I suppose it was only a matter of time Jake Johnson and Damon Wayans, Jr. should make a movie together, given their comedic chemistry on the hit TV series New Girl. Yeah, they’re that funny. Actually, the whole show is pretty outrageous. But I digress…
This movie, a cookie-cutter, by-the-numbers, buddy-buddy romp, starts with two best buds: Ryan O’Malley (Johnson), a gung-ho, ex-football player whose career was cut short because of an injury and lives off the residuals from a genital herpes TV commercial, and Justin Miller (Wayans, jr), a meek computer games designer whose idea for a new cop game, “L.A. Patrolman”, has just been denied for being boring.
When they’re invited to a party they think is a costume ball, they dress up like L.A. cops. Embarrassed at the party they walk home, but find that impersonating officers offers them outstanding perks and the ego-boosts they really needed. Encouraged by their charade, Ryan buys a full-blown cop car from Ebay (adding lights, sirens, and L.A.P.D. decals) and together they go on calls for fun!
Fun, that is, until they jokingly harass a group of dangerous Russian extortionists run by ruthless Mossi Kasic (James D’Arcy) who are shaking down Georgie’s, a favorite restaurant of the guys where Justin has fallen for the hostess, Josie (the beautiful Nina Dobrev). Josie is also an aspiring SPFX make-up artist on the side, just so’s you know. Comes in handy later on for the plot, too
While playing around with their cop persona’s, they actually get involved with some real cops (Rob Riggle) who take them as the real deal and tell them about Kasic being a super bad guy who has a strangle-hold on the community, but they’re powerless to convict him due to lack of evidence. Well, that just gives Ryan an excuse to go all Rambo on the case and set up his own personal sting operation on Kasic to nail him for good.
Unfortunately, Justin isn’t on the same page as Ryan, and the two are constantly bickering on whether or not they should stay pretend cops, or walk away with their lives. What the hell, there gonna spy on Kasic and be the good guys! They even kidnap and torture Kasic’s courier named Pupa (the hysterical Keenan Michael-Key) who later becomes their best friend.
The spying pays off and, with Josie’s make-up help, Kasic’s operation is revealed that he’s really housing tons of stolen guns, but what really shocks Ryan is who Kasic’s boss (Andy Garcia) turns out to be!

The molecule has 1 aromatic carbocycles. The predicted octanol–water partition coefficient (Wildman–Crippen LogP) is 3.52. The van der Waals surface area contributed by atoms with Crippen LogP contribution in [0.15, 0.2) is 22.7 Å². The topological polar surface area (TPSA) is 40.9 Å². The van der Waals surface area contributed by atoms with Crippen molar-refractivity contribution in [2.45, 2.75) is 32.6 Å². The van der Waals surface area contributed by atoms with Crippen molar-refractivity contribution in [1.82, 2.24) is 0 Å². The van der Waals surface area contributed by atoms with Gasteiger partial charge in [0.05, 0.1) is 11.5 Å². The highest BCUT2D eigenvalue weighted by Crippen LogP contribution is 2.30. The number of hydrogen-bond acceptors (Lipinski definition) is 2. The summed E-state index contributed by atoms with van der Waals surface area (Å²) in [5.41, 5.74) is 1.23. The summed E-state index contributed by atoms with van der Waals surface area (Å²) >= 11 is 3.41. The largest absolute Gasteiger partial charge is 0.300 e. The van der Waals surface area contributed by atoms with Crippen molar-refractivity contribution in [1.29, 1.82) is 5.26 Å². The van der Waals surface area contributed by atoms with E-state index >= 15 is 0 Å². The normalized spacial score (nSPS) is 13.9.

The end is a whirlwind of the good guys facing off against the bad guys in a comedic shoot ’em up.
Written by Luke Greenfield and Nicholas Thomas, it’s purely formulaic and patterns Lethal Weapon, Beverly Hills Cop, and every cop-buddy movie ever made, except these guys aren’t cops. The plot holes are as plentiful as a block of Swiss cheese shot with a Gatling gun (can’t wait to see what YouTube’s CinemaSins does to this!) and the humor is just as scatter-shot. Thank God for Johnson and Wayans who hold the movie together with their natural comedy and personalities. There are patches of genuine humor here and there, but sadly, not enough to sustain throughout the whole movie.
The direction by co-writer Luke Greenfield (whose done mostly TV series) is all over the map and never settles down at any point. This movie had SO much potential given its goofy premise, but the screenplay meanders and flip-flop’s way too much to make it cohesive, which is too bad as I would have like to seen this movie work.
The Secret of My Success (1987)
Dressing up like cops and pretending to enforce the law is one thing, but dressing up like an executive and pretending to be a non-existent hot-shot ad-guy is another thing! Just ask Michael J. Fox.
Fox plays graduate Brantley Foster who moves to NYC where he supposedly has as job waiting for him as a financier. Upon arriving, he discovers that his company has been taken over by a rival corporation and he’s been laid off before he even started! After several unsuccessful attempts to get another job, Foster ends up working in the mailroom of the Pemrose Corporation as a lowly clerk.
One day, Foster realizes that the “suits” are making horrible decisions and that he has better ideas, given his education. An empty office in the building gives him a crazy idea: dress up like a powerful executive who’s new to the team, pretend to be someone called “Carlton Whitfield”, attend meetings and pitch his ideas (which are viewed as brilliant!) to the company run by Howard Prescott (Richard Jordan).
Playing the Superman card, Foster has to change from his mailroom persona to his executive one without anyone catching one. While doing this, he meets and falls in love with Christy Wills (Helen Slater), a fellow financial wiz kid and recent Harvard graduate. But she only knows him as Carlton the exec, not Foster the mailroom boy. In the end there’s a major crisis in the company that requires Foster to come clean about his identity, pull their resources together, and save the Pemrose Corp. Yay!
Yes, it’s formula, but you got Fox and Slater and a fine screenplay by Disney scribe A.J. Carothers. Add to that the great directorial hand of Herbert Ross and the rockin’ 80’s soundtracks of Night Ranger, Pat Benatar, Roger Daltrey, and Katrina and the Waves. It’s a funny, slightly bawdy, entertaining, and a nice vehicle for Fox and his high energy and comedic timing.